The conditions for getting the country up and running again are there but protection measures must not be stopped, Prime Minister Viktor Orbán said in a radio interview on Friday.
He noted that two weeks ago restrictions were eased in the provinces. Now Pest County is joining the rest of the country, he added.
Budapest, however, “is the big question”, Orbán told public broadcaster Kossuth Radio, noting that the highest number of registered infections and fatalities have taken place in the capital.
The prime minister insisted that if “bad decisions” are made in Budapest they are hardest to “correct” here.
Commenting on an elderly care home in Pesti Road in Budapest, he said the city’s mayor, Gergely Karácsony, would “write an excellent paper” on what happened there, “but in the meantime more than forty people have died.”
“Had the mayor been [Karácsony’s predecessor] István Tarlós, he would have gone there and taken control personally, Orbán said, adding that he asked all mayors to take responsibility on practical matters.
Orbán said at the same time that the number of registered infections was declining and the conditions for restarting life were also in place in Budapest. “But everyone must behave responsibly,” he said.
He said Budapest was two weeks behind the rest of the country. If everyone acts responsibly, then it will be possible to move to the second phase of protective measures, he added.
The PM said he will consult non-government experts on Saturday morning before deciding in the afternoon on which steps should be taken in Budapest.
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He said the current temporary arrangements in creches and kindergartens must be changed so that parents can leave their children at their usual places. An agreement is necessary with local mayors on this because the majority of creches and kindergartens are managed by local municipalities, he added. Only after this issue is settled will it be possible to deal with schools, he said.
Commenting on the reopening of schools, he said it was impossible to say whether this was on the cards this year. “Things can change in a matter of days,” he said, adding that and it was necessary to stay alert. “Children most probably won’t have problems but they could take the infection home, so caution is needed,” he added.
Orbán said Hungary has won the “first battle” by slowing the spread of the virus. The second battle, he said, would be about saving jobs, adding that this, too, would be won.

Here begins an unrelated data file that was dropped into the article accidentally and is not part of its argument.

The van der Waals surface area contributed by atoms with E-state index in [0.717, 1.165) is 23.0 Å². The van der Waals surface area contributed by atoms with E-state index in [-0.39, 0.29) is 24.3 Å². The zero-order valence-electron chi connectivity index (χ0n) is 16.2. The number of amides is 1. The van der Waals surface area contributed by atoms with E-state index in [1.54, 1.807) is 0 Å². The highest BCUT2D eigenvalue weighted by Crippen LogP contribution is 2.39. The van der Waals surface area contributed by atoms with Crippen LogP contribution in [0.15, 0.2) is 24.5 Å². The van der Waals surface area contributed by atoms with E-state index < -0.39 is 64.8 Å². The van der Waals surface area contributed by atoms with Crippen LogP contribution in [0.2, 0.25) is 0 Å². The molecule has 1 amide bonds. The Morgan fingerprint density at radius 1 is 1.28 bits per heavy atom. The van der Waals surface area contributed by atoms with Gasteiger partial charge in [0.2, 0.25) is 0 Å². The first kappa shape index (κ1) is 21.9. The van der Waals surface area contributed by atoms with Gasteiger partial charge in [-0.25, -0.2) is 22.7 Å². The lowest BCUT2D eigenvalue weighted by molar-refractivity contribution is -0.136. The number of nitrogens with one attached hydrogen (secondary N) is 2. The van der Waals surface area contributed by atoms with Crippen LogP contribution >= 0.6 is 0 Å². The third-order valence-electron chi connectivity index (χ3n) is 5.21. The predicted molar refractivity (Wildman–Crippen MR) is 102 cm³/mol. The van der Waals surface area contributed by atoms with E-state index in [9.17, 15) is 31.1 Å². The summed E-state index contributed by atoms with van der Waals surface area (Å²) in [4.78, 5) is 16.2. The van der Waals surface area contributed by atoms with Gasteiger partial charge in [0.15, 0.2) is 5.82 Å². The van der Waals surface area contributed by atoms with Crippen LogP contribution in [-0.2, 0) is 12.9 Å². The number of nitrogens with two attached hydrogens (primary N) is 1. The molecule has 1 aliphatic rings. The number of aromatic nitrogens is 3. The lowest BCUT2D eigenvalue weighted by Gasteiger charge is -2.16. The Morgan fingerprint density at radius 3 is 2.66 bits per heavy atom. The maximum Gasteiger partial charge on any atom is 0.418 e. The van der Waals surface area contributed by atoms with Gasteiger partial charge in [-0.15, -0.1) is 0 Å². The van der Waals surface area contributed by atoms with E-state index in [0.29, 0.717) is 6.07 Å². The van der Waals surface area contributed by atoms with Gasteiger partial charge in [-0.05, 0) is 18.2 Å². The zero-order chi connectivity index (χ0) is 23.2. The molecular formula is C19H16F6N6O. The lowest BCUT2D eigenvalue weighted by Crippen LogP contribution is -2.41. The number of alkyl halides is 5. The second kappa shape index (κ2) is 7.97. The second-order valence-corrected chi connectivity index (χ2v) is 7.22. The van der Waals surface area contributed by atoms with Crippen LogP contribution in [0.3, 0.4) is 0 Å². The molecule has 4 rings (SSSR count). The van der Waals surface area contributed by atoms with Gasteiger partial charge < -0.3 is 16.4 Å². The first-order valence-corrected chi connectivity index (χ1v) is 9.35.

Meanwhile, Orbán noted that industrial production fell dramatically in March throughout Europe and tourism “disappeared”. Tourism is important in Hungary but industrial production more so, he added. Industrial production fell by 12 percent in the whole of the EU compared with 10 percent in Hungary, showing that “so far, we have been better at overcoming obstacles”.
Orbán said the figures for April would be “awful”, but there was reason for hope for May and fast progress could be made from June to return to the earlier path of growth.
Some see the drop in economic growth as the greatest problem, he said. But the loss of jobs is the number-one issue, he added.
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“Hungary must be able to create new jobs to replace those wiped out by the epidemic,” he said. He noted that the government’s fostered work scheme was ready to hire 100,000 people and that the military was also awaiting young new recruits.
The government will also reintroduce the earlier system of granting a 13th month’s pension to seniors, in spite of the crisis, the prime minister said.
On another subject, Orbán said Hungary expected European Union institutions to “help, not hinder our efforts”.
“We are in the middle of a pandemic, with around 150,000 deaths in Europe,” he said.
Hungary is among the countries with the most successful protective measures. “When real European cooperation is needed it’s worrying that Brussels bureaucrats who we pay for … are busy slamming us for sport,” he said, adding that they should be involved in seeing to more important matters instead.
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Commenting on Thursday’s European Court of Justice ruling against Hungary in connection with its Röszke transit zone, he said migration continued to shape European policies and Brussels’ decisions.
They’re trying to force member states, against their will, into letting migrants in. But they won’t manage to dribble the ball past us”
If the European Court decision goes against Hungary’s constitution, priority must be given to the constitution, he said.
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Concerning a recent decision by the Kúria, Hungary’s supreme court, to uphold a decision by the Debrecen appeals court to award compensation to Roma children who were segregated at school in Gyöngyöspata, in north-western Hungary, Orbán said that though the time period in question fell under the tenure of the previous Socialist government “the matter is one of principle”. The government wants people to feel at home in Hungary and their own municipality, he said.
It can’t be that just so the [Roma] minority feel at home, the mainstream mustn’t have to feel like strangers in their own homeland”
He suggested that the case had been triggered by organisations linked to US financier George Soros. Orbán said the case was “about making money” but was also “an attack on the majority”.
The prime minister called the Kúria’s ruling “unfair”, saying that it was hard to see any justice for Gyöngyöspata in the decision, “but we’ll look for it”. Orbán underlined the need for legislative changes that would prevent such a case from reoccurring.
Featured photo by Tamás Kovács/MTI